I’m sure you’ve been in the middle of cooking a meal or baking a sweet treat and glanced at the ingredient list with a sinking feeling in your stomach: you forgot the orange juice.
You start to panic as you realize you forgot to pick some up on the way home from work and now your recipe is ruined.
Or maybe you’re allergic to oranges and want to find a substitute that you can use to mimic the taste as closely as possible.
With a bit of creativity and knowledge on your part, you will be able to learn to substitute your orange juice like a pro.
Often it is used to give a sweet, citrus flavor and some acidity to whatever you’re preparing so if you can find options that recreate that flavor profile you will be set.
So, what are the best substitutes for orange juice? Depending on how you plan to use it you can try orange concentrate, orange extract, orange-flavored liqueurs, lemon juice, lemonade, Meyer lemons, pineapple juice, cola, tamarind paste, or freshly squeezed clementines.
Read on to discover the best ways to use these different substitutes for all your baking, sauce-making, smoothie, and marinading needs.
1. Orange Concentrate
One of the easiest substitutes for orange juice is to use an orange concentrate. Concentrates are juices that have had most of the liquid removed so it is a concentrated form of the juice.
They are often sold and stored frozen so they last for a long time.
If you want to use an orange concentrate in place of orange juice, you will need to reconstitute it with water to achieve the right flavor and consistency.
This reconstitution is especially important if you are using it in a baking recipe since the ratios of wet-to-dry ingredients are a key component in a recipe’s success or failure.
To replace orange juice with concentrate use the following measurements:
- Per quarter cup of orange juice, you will need 1 tablespoon of concentrate plus 3 tablespoons of water.
- Per half cup of orange juice, you will want to use 2 tablespoons of concentrate plus 1/3 cup of water.
- Per cup of orange juice, you will to use a quarter cup of concentrate and three quarters of a cup of water.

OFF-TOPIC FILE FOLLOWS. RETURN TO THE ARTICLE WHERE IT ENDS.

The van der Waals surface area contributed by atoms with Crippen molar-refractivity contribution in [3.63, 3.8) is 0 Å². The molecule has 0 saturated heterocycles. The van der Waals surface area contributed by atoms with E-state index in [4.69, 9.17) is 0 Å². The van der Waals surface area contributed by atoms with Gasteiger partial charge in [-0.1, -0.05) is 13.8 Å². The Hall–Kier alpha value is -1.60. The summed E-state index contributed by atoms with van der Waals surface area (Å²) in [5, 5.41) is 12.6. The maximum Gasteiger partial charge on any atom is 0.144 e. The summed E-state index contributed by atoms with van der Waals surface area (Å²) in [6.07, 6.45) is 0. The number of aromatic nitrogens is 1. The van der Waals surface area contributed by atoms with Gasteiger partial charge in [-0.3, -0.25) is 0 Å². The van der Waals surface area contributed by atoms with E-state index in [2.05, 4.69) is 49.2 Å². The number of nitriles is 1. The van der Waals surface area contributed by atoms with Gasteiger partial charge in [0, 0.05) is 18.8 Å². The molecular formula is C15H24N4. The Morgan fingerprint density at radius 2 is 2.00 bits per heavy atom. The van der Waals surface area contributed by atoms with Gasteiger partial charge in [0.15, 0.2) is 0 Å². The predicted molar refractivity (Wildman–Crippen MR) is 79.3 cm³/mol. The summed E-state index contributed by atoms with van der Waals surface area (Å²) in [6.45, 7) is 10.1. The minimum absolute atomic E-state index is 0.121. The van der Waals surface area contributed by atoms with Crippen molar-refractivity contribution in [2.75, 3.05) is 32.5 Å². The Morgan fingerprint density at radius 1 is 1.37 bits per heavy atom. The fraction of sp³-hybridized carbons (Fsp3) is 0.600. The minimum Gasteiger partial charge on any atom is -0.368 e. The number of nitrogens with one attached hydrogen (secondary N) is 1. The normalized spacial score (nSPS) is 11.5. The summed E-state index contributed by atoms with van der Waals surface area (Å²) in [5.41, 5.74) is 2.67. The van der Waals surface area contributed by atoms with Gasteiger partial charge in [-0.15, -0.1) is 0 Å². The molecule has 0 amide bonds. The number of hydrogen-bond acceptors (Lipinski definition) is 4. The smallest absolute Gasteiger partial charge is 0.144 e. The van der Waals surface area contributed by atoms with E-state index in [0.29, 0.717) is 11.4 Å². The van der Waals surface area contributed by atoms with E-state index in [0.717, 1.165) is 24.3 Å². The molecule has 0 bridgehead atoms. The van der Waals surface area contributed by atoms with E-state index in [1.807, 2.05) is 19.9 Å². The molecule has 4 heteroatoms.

- Per two cups of orange juice, you will need half a cup of concentrate and 1 and a half cups of water.
Remember that some orange concentrates will have added sugars, so you may want to decrease the amount in your recipe by a couple of teaspoons.
A concentrate can work great in sauces, marinades, baking, and even salad dressings if needed.
2. Orange Extract Plus Water
Orange extract is a little different in that its flavor doesn’t come from the juice of the orange, but from the oils in the peel.
These oils give orange extract a bright, fresh flavor that can be quite concentrated, which is why it is great to dilute it with some water before using it.
You can use orange extract and water in place of orange juice in sauces, marinades, salad dressings, smoothies, and in baking.
Remember though, that baking will require some acidity to help your recipe rise, so adding a squeeze of lemon juice is an important step to make that happen.
To dilute your orange extract you can use about 1.5 teaspoons of extract to half a cup of orange juice.
It also won’t have the sugars found in orange juice so you will want to add about 1 to 2 tablespoons of sugar, honey, or maple syrup to balance it out.
3. Orange Flavored Liqueurs
Grand Marnier, Triple Sec, and Cointreau are all great options to use in cooking recipes to find that orange flavor if you don’t have orange juice on hand.
They are all orange-flavored liqueurs of varying intensity and can be used in lots of cooking recipes such as sauces, marinades, and soups.
Though most of the alcohol will burn off during the cooking process, it may still have a slightly alcohol-esque flavor.
Remember that these liqueurs are not going to be quite as strong in flavor as a pure orange juice. You may want to add a little extra to make up the difference.
These liqueurs are often used in baking as well because they are more subtle than orange juice.